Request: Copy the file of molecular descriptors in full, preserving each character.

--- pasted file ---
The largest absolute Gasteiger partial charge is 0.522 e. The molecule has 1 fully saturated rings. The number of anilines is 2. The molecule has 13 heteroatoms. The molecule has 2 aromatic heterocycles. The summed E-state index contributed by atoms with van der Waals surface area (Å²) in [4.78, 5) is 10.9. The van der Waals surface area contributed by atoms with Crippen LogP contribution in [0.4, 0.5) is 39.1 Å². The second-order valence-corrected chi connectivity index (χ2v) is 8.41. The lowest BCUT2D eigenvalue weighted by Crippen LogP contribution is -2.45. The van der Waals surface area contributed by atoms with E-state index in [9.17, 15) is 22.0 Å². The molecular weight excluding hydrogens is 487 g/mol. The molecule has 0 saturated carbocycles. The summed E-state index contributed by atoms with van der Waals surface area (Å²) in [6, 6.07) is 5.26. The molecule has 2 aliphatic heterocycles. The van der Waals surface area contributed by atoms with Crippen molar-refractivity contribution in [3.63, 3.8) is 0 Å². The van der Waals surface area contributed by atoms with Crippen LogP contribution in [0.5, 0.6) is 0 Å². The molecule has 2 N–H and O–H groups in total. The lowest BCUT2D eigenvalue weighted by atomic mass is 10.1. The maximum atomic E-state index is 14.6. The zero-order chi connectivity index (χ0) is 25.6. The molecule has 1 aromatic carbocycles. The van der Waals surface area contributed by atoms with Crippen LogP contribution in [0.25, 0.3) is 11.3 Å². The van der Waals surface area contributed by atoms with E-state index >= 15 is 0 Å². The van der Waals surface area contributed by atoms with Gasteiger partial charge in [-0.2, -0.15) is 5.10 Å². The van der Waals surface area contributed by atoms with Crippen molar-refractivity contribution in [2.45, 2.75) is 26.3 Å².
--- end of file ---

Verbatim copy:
The largest absolute Gasteiger partial charge is 0.522 e. The molecule has 1 fully saturated rings. The number of anilines is 2. The molecule has 13 heteroatoms. The molecule has 2 aromatic heterocycles. The summed E-state index contributed by atoms with van der Waals surface area (Å²) in [4.78, 5) is 10.9. The van der Waals surface area contributed by atoms with Crippen LogP contribution in [0.4, 0.5) is 39.1 Å². The second-order valence-corrected chi connectivity index (χ2v) is 8.41. The lowest BCUT2D eigenvalue weighted by Crippen LogP contribution is -2.45. The van der Waals surface area contributed by atoms with E-state index in [9.17, 15) is 22.0 Å². The molecular weight excluding hydrogens is 487 g/mol. The molecule has 0 saturated carbocycles. The summed E-state index contributed by atoms with van der Waals surface area (Å²) in [6, 6.07) is 5.26. The molecule has 2 aliphatic heterocycles. The van der Waals surface area contributed by atoms with Crippen molar-refractivity contribution in [3.63, 3.8) is 0 Å². The van der Waals surface area contributed by atoms with Crippen LogP contribution in [0.5, 0.6) is 0 Å². The molecule has 2 N–H and O–H groups in total. The lowest BCUT2D eigenvalue weighted by atomic mass is 10.1. The maximum atomic E-state index is 14.6. The zero-order chi connectivity index (χ0) is 25.6. The molecule has 1 aromatic carbocycles. The van der Waals surface area contributed by atoms with Crippen LogP contribution in [0.25, 0.3) is 11.3 Å². The van der Waals surface area contributed by atoms with E-state index >= 15 is 0 Å². The van der Waals surface area contributed by atoms with Gasteiger partial charge in [-0.2, -0.15) is 5.10 Å². The van der Waals surface area contributed by atoms with Crippen molar-refractivity contribution in [2.45, 2.75) is 26.3 Å².